The Golden State Warriors continued their remarkable run which began with last year’s 67-15 record in the regular season and 16-5 dash through the playoffs en route to their first championship since the 1973-1974 campaign.
With last night’s 111-77 drubbing of the Los Angeles Lakers, they became the first squad in league history to rip off 16 consecutive victories to begin a season.
The last team to start a season 15-0 was the 1993-1994 Houston Rockets, who went on the defeat the New York Knicks in the NBA Finals.
Let’s take a moment to sit back and think about the simple concept of this Golden State team getting off to the best start ever in the illustrious history of the NBA. Name any great squad in the annals of the game, from Jordan’s Bulls to Magic’s Lakers to Bird’s Celtics to Doc’s and Moses’ 76’ers to Bill Russell’s Celtics.
None of them ever got out the gate this fast, this strong.
I began telling people last year, when they got off to a 21-2 start, that the Warriors were on the path to being considered an all-time great squad, and was ridiculed by many an imbecile masquerading as a basketball pundit. My point of emphasis in that debate was that the only teams I’ve seen with that type of precise ball movement and offensive execution, who shared the rock with such competence was the 2013-14 Spurs, the 1985-86 Celtics, the 1986-87 Lakers and the 1995-96 Bulls.
And the burgeoning legend and remarkable skills of Steph Curry - who is displaying an amalgam of the offensive brilliance that Pistol Pete Maravich and Mahmoud Abdul Rauf, the artist formerly known as Chris Jackson, once paraded on the college stage at LSU - is unlike anything we’ve ever seen before.
There are still some fools out there saying that the Warriors are not that good, that their excellence is a reflection of how bad the state of the current NBA is, that they’re just a team of jump-shooters in an era with no dominant big man, that they got lucky last year, that had they played in the great era of the Celtics and Lakers in the ‘80s or Michael’s ‘90s they’d stand no chance, blah blah blah blah.
This line of reasoning is parallel to the same dummies who scoffed at laying out the initial Netflix venture capital, on some, “The market is saturated, Blockbuster has it on lock. Who wants to wait for a movie in the mail when they can simply ride over to the video store and pick one up.”
In case you’re still in shock at what’s happening in Golden State, wake up! You’re watching one of the greatest teams in the history of the league.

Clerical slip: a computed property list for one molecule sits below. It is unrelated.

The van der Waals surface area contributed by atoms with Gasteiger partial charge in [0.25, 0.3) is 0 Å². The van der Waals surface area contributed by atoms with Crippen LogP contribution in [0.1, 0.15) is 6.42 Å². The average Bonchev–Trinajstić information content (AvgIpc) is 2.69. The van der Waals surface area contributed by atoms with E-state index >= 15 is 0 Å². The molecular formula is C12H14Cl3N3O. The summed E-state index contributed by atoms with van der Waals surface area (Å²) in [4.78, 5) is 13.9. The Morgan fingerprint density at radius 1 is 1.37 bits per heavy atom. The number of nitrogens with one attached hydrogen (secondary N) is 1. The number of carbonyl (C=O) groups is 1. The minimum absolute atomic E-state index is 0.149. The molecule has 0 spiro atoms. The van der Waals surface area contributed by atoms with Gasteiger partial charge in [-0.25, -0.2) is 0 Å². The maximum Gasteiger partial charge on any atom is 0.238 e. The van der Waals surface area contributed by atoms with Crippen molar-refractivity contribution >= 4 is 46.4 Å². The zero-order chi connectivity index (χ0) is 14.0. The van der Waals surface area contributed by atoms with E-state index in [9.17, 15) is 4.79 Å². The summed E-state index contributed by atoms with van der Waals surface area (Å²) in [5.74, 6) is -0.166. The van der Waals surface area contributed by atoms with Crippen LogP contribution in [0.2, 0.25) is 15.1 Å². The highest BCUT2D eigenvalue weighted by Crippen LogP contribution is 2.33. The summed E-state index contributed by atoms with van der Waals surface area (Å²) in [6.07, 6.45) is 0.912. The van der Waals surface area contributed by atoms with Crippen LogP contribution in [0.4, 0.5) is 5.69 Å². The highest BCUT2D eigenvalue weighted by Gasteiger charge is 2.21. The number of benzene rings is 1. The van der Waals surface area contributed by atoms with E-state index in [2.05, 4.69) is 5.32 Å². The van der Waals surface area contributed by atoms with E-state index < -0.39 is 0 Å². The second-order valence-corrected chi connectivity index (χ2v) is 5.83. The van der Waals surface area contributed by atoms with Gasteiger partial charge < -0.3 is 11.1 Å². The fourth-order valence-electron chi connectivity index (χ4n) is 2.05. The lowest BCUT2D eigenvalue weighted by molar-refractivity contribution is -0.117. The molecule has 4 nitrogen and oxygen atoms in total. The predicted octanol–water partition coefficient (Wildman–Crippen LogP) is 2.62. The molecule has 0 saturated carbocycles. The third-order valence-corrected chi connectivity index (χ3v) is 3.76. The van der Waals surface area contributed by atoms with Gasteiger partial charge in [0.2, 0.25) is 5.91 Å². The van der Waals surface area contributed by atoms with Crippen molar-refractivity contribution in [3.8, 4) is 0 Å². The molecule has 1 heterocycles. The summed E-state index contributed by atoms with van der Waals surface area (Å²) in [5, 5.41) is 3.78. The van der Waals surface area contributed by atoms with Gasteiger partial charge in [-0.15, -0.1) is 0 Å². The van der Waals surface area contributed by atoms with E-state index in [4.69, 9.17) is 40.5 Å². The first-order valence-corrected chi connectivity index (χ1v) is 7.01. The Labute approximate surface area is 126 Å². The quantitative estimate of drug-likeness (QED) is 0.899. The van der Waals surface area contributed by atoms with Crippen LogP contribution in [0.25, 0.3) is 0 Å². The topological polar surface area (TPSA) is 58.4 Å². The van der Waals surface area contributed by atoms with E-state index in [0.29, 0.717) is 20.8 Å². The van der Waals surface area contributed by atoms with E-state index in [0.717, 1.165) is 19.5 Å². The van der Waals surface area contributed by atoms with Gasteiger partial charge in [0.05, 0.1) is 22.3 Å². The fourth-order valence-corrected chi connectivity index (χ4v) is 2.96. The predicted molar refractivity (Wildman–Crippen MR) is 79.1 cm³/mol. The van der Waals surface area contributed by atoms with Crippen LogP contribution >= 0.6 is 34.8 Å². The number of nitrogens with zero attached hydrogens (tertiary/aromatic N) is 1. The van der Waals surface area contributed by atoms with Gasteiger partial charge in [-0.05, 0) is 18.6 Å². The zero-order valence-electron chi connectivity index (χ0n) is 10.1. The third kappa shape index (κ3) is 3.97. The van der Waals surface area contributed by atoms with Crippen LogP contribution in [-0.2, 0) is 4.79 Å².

Last year, they finished with a combined overall record of 83-20 in the regular season and playoffs. That was the third-highest win total in NBA history. Now, they are a legitimate challenger to the 72-10, 1995-96 Chicago Bulls team that is widely considered, outside of the Dream Team, as the league’s best ever.
Those Bulls had the highest point differential (a stat that measures a team’s average margin of victory), +12.24, in the modern era. Only the 1971-1972 Lakers with Wilt Chamberlain and Jerry West and the 1970-71 Milwaukee Bucks with Kareem Abdul Jabbar and the inimitable Oscar Roberston were comparable.
Last year’s Warriors became just the eighth team in NBA history to finish with a double-digit point differential at +10.10, while obliterating former franchise records in assists and three-pointers. No player ever connected on more three’s than Curry did last year, as the franchise became one of only ten teams to ever win at least 67 regular season games. They went 39-2 at Oracle Arena, the first Western Conference team to ever win that many home games, including streaks of 19-straight at home, 10-consecutive on the road and 16-straight overall, which they’ve now matched.
It seems illogical that they, and Curry individually, could have improved. But the scary thing for the rest of the league is that they have. Golden State’s current point differential is an astounding +15.6. That is exactly double the Cleveland Cavaliers’ number, which is +7.8.